For the purpose of calculating the two PSC outcomes, individual SAQ-DK item scores were converted to a 0–100 points scale, where 1=0, 2=25, 3=50, 4=75 and 5=100. Items 2 and 11 were reverse scored so that their valence matched the positively worded items. Individual mean scale scores were calculated by the average score of the scaled items.14 SAQ-DK mean scale scores were calculated for each dimension by the average score of the scaled items.
To answer our research questions, SAQ-DK outcomes were reported for hospital 1, characterised by acute care functions, and hospital 2, characterised by elective functions.
Percent positive was calculated and compared across data collection periods and subgroups (hospital 1 and hospital 2) by using logistic regression. McNemar’s tests were used to compare % positive across survey times for the stable group. Mean scale scores were compared using independent samples t-tests for subgroup analysis and paired sample t-tests for the stable group.
All analyses were performed using SAS V.9.4.
Invitees and participants in the SAQ-DK surveys
The total number of invitees, participants and included staff in the three SAQ-DK surveys is listed in table 1. Across the collection of the six surveys at the two hospitals, the response rate varied from 63.6% to 72.0% (table 1). Additionally, a total of (36.6% of the invited) included participants from hospital 1 responded to all three surveys and were characterised as the stable group. In parallel, 144 (31.9% of the invited) included participants from hospital 2 were characterised as the stable group. Participants in the two hospitals were similar across sex and age groups.
In situ simulations performed
Characteristics of the simulation sessions performed are illustrated by hospital and study period in table 2. During the first and the second intervention period, 54 simulation sessions were performed in hospital 1, whereas 61 sessions were performed in hospital 2. After the second intervention period, the in situ simulation continued.
SAQ-DK results over time for hospital 1 and hospital 2
PSC was surveyed three times at each hospital during the study period (six SAQ surveys). Across the six surveys, SAQ-DK scores between 1 and 5 were observed for all items, and the rate of not applicable answers at the item level ranged from 1.6% to 5.0%.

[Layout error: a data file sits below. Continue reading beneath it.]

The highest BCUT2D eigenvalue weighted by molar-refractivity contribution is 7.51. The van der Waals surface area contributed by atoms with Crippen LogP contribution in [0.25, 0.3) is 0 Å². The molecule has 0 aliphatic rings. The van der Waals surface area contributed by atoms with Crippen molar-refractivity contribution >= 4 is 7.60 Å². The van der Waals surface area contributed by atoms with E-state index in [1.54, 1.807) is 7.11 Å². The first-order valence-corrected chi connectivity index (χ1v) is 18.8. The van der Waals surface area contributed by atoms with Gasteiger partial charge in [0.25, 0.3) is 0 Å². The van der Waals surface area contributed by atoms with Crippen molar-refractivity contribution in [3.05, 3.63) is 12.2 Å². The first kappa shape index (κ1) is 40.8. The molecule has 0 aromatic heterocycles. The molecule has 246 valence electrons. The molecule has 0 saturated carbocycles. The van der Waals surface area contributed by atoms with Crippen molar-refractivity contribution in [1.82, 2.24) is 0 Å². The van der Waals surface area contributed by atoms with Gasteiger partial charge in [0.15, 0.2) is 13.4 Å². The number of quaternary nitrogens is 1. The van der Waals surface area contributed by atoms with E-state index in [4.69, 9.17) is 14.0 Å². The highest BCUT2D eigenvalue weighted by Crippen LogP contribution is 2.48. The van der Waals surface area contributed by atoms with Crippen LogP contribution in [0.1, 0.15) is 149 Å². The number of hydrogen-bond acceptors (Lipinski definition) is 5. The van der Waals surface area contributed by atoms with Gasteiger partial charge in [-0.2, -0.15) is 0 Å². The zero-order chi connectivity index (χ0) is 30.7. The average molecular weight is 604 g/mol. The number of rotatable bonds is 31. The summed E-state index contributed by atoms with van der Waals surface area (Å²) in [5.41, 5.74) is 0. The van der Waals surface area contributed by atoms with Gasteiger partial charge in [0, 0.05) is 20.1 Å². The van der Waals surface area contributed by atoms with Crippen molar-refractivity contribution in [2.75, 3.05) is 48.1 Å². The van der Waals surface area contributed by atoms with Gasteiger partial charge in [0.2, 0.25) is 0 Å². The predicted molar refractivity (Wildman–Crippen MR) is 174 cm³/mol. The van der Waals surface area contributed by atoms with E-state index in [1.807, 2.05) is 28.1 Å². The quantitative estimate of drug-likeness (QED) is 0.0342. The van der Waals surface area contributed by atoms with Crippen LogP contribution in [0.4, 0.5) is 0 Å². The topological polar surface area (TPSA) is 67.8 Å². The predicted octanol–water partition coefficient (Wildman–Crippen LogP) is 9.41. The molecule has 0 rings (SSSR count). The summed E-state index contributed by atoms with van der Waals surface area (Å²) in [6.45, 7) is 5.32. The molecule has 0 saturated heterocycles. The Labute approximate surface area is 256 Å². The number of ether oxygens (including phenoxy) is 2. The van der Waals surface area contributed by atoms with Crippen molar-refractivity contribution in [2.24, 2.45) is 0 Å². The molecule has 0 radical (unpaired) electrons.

To answer research question 1, the proportion of staff with a positive perception of the PSC (% positive) is listed per hospital, survey and PSC dimension in table 3. The improvements ranged from 7.0 per cent points for job satisfaction to 13.6 per cent points for perception of management. In hospital 1, which handles acute care functions, % positive (the proportion of staff with positive attitudes) improved by more than the anticipated 5 percent point in all dimensions except for stress recognition, where a negative change was observed. Apart from job satisfaction, all improvements were statistically significant. For hospital 2, which mainly handled elective care, only the safety climate improved statistically significantly between the first and the third survey, where the improvement was >5 per cent point.
Likewise, improvements >5 per cent point for the stable group was found at hospital 1 in all dimensions, except for stress recognition. Apart from teamwork climate and job satisfaction, all improvements were statistically significant (p<0.05).
Regarding mean scale scores included in research question 2, table 4 illustrates statistically significant improvements (p<0.05) for hospital 1 in all dimensions, except for stress recognition. The improvements were observed between the first and the third PSC survey, as well as for the stable group. Such a pattern was not observed for hospital 2.
This is the first in situ intervention study within Danish healthcare to report before and after intervention measures of PSC for acute versus elective care. Furthermore, the study is focusing on the perceptions of the stable group of staff who have reported the PSC both before and after an in situ intervention.
The main findings document an improvement in PSC in hospital 1. Both groups, consisting of ‘all participants’ and the ‘stable group’, improved >5 per cent point in five of six dimensions after 8 months. In both groups, the mean scales scores improved significantly in five of the six dimensions. For hospital 2, in which the staff is mainly handling elective tasks, an improvement >5 per cent point was observed in two of six dimensions for ‘all participants’ and in none of the six dimensions in the ‘stable group’. Furthermore, the mean scale scores improved significantly in one of six dimensions for all participants, whereas no dimensions improved in the stable group.